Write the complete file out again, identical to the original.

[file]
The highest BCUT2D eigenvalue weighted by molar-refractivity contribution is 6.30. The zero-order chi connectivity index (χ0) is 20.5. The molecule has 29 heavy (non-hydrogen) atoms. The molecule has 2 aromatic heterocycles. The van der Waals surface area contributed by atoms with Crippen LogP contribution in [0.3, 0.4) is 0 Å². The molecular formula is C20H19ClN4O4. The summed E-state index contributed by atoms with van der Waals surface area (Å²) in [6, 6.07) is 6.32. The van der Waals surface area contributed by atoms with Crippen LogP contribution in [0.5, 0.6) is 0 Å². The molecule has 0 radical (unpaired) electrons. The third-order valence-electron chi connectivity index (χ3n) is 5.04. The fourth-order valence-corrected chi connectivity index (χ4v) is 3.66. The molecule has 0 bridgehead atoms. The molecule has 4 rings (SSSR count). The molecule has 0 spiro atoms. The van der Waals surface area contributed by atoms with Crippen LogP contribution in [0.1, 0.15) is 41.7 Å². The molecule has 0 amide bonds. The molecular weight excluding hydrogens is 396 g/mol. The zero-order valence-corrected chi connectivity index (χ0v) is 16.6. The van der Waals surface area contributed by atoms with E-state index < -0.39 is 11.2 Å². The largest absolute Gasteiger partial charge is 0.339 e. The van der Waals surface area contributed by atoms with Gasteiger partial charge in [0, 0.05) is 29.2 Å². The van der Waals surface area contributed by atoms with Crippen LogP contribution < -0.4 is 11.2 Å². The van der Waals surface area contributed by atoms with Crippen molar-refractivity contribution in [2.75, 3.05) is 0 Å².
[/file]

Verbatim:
The highest BCUT2D eigenvalue weighted by molar-refractivity contribution is 6.30. The zero-order chi connectivity index (χ0) is 20.5. The molecule has 29 heavy (non-hydrogen) atoms. The molecule has 2 aromatic heterocycles. The van der Waals surface area contributed by atoms with Crippen LogP contribution in [0.3, 0.4) is 0 Å². The molecular formula is C20H19ClN4O4. The summed E-state index contributed by atoms with van der Waals surface area (Å²) in [6, 6.07) is 6.32. The van der Waals surface area contributed by atoms with Crippen LogP contribution in [0.5, 0.6) is 0 Å². The molecule has 0 radical (unpaired) electrons. The third-order valence-electron chi connectivity index (χ3n) is 5.04. The fourth-order valence-corrected chi connectivity index (χ4v) is 3.66. The molecule has 0 bridgehead atoms. The molecule has 4 rings (SSSR count). The molecule has 0 spiro atoms. The van der Waals surface area contributed by atoms with Crippen LogP contribution in [0.1, 0.15) is 41.7 Å². The molecule has 0 amide bonds. The molecular weight excluding hydrogens is 396 g/mol. The zero-order valence-corrected chi connectivity index (χ0v) is 16.6. The van der Waals surface area contributed by atoms with E-state index < -0.39 is 11.2 Å². The largest absolute Gasteiger partial charge is 0.339 e. The van der Waals surface area contributed by atoms with Gasteiger partial charge in [0, 0.05) is 29.2 Å². The van der Waals surface area contributed by atoms with Crippen LogP contribution < -0.4 is 11.2 Å². The van der Waals surface area contributed by atoms with Crippen molar-refractivity contribution in [2.75, 3.05) is 0 Å².